Obituaries 7.03.2024 - Barton Chronicle Newspaper (2024)

Jack Patrick “Pat” Sloan

Jack Patrick “Pat” Sloan died at his home in Coventry on June 24, 2024. He was born in Newport, the son of Jack Burton Sloan and Gloria (Smith) Sloan of East Charleston on July 2, 1952.

Pat attended school in Charleston, then a year at Derby Academy, before attending and graduating from North Country Union High School.

After high school his first work experience was in retail until he joined the Navy, after which he became interested in law enforcement and became a deputy sheriff in Orleans County in 1976. He later went across the street to the Newport Police Department as a dispatcher and then officer. In 2001, he was hired by the DMV as a commercial inspector of big trucks. After mandatory retirement at age 55, he returned to the Orleans County Sheriff’s department and found his niche as a court officer for Orleans County Superior Court, criminal division, until he retired for the second time in April 2020.

Pat was almost a lifelong Mason. He joined Demolay as a teenager, became a third degree Mason at the Island Pond Lodge #44, where he recently received his 50-year pin, and was currently serving as secretary. He was also a charter member of the Widows Sons Lodge #113. He was district deputy, grand marshal and last year, was grand senior deacon. Pat has been a member of the Mount Sinai Shrine #3 for 20 years and was elected Potantate in 2011. In recent years, he joined York and Scottish rites. He recently served as president of the Widows Sons and the Masonic Motorcycle Riders Association, of which he was also a charter member. His pet project for the past year was the ride to benefit the veterans served by the VA Hospital in White River Junction. The funds are distributed by voluntary services to those veterans in need.

His life was one of service, commitment, and love. He will be deeply missed by all who knew him.

Pat is survived by his wife, Marie; daughters: Kimberly Dominque and Patricia “Trish” Sloan and her husband, Justin Clapp; grandchildren: Alexis Dominque, Austin, Brady, Landan, and Grayson Clapp; and by his brother Jimmy Sloan and his wife, Kathy. He is also survived by several nieces, nephews, Marie’s children: Sue Joseph-Mason, Robyn Robar, Brett, Hayley, and Gary Joseph and their families.

He was preceded in death by his parents; a brother Gerald “Mike” Sloan; and his sister Cheri Sloan.

Visiting hours will be held from 4 to 7 p.m. on Friday, July 5, at Curtis Britch Funeral Home, 4670 Darling Hill Road, Derby.

Services will be held on Saturday, July 6, at 1 p.m. at the United Church of Newport, 63 Third Street.

In lieu of flowers, memorial donations may be made to: Vermont Widows Sons 2024 Veterans Ride, in care of Chad Bell, P.O. Box 115, Coventry, Vermont 05825.

Online condolences may be made at curtis-britch.com.

Antonio E. “Bud” Lontine

With a heavy heart, Antonio E. Bud Lontine’s family would like to let the community know of his death. Bud died on December 5, 2023, at the age of 89 years old, at North Country Hospital with his family by his side. They know his beloved son “Bo” Alan was there welcoming him into the pearly gates of heaven with a big hug; he longed for the day that he would be reunited with Alan.

Bud was born on July 8, 1934, to Alexander Lantagne and Florence (Marandola) Lantagne in Newport, both who predeceased him. Bud was also predeceased by his siblings: Melvin, Roland, Donald, David, Francis, and Isabelle. Bud leaves behind his brother Lawrence and sister Ann. He was also predeceased by his beloved son “Bo” Alan Jacobs and grandson Brandon Jacobs.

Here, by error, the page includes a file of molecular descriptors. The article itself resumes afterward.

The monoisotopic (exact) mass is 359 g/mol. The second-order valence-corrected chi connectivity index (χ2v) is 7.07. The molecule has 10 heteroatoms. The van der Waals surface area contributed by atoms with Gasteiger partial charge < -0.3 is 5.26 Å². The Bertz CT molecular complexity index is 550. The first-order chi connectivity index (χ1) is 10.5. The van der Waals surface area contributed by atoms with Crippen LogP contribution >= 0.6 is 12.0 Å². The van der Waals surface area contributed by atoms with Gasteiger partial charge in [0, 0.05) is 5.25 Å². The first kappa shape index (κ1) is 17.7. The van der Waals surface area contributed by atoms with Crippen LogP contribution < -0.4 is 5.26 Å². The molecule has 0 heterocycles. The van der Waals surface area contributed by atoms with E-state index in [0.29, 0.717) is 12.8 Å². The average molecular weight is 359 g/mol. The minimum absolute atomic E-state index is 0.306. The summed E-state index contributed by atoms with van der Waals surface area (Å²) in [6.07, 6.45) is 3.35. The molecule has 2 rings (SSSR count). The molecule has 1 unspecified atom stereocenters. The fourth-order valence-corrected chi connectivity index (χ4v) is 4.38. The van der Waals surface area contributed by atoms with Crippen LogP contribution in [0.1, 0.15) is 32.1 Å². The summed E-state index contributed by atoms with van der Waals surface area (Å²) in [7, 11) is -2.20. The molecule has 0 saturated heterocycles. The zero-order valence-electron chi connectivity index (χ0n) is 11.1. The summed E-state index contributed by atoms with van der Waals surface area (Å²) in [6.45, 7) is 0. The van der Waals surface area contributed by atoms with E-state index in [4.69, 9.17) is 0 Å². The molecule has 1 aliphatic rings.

Bud enlisted in the Army at only 17 years old. Bud was in the twenty-fifth Infantry Division, Tropical Lightning. He was proudly in the Korean War, providing security for the transportation network and cleared out enemy troops bypassed in the rapid advance, they assembled along the thirty-eighth parallel and the twenty-fifth continued the campaign against bypassed enemy elements. He was never shy to tell you he was in the service; however, you would not hear a bad story from him about anything that happened there other than fun. Those days were not to be discussed. He was based in many places while in the service, his favorite base being in Hawaii.

Bud leaves behind his wife, Janice Jacobs, sharing 58 years together. Bud was so very proud of his children. He leaves behind his daughter Sara Wright and partner, Brock Columbia. He also leaves behind his son Aaron Lontine. Peepa was the proudest of all of his grandchildren: Ashley Jacobs, David Wright and partner, Erika Wheeler, Kaitlyn Wright, Anthony Wright; Abigail Jacobs; Chelsea Lynn Glodgett, and Landyn Lontine. Peepa loved the joy of seeing his great-grandchildren: Maverick, Jayce, Dawson, Easton, Luther, Launa, and unfortunately Peepa did not get to hold Denver or the many more great-grandchildren to come.

Bud is also survived by sons: Rocky and wife, Gail Lontine; and Joe Lontine. As well as grandchildren: Amber and Andrea Lontine.

Bud leaves behind many nieces, nephews, cousins, and relatives — too many to list.

Bud had a few jobs when he settled back home in Newport. He took on any task that anyone gave him and mastered it, with pride and dignity. He was a very hard worker. He ended his working days employed by the city of Newport and loved working with “The Boys.” He had a nickname and a story for everyone that he worked with and could always make a person laugh.

Bud liked to hangout and “shoot the bull” at the American Legion Post 21, VFW post 798, and the Fraternal Order of the Eagles Aerie #4329. He was never ashamed to tell stories of his drinking years at his favorite clubs, in fact he was very proud of his time there. He wasn’t one to brag, but was very proud of when he gave up drinking eight years ago. He was determined and could do anything he set his mind to; he was a man of his word. He had a certain time that he would visit and a certain place he would sit. Anyone who knew him, knew this about him. Bud would “shoot the bull,” telling story after story, it was always something funny, never anything negative or of ill will. He was a very social man and would not hesitate to strike up a conversation with anyone and tell them who he knew that they knew and how. The stories that were told over the years and the memories that were shared in these places with his friends are priceless. Bud has outlived many friends. There are two men that are “friends for life,” as he called them, David Campbell and Charlie Norton. These guys have a lot of memories and stories that only the three of them will ever know. The truest of friends, who stood by him until his passing day.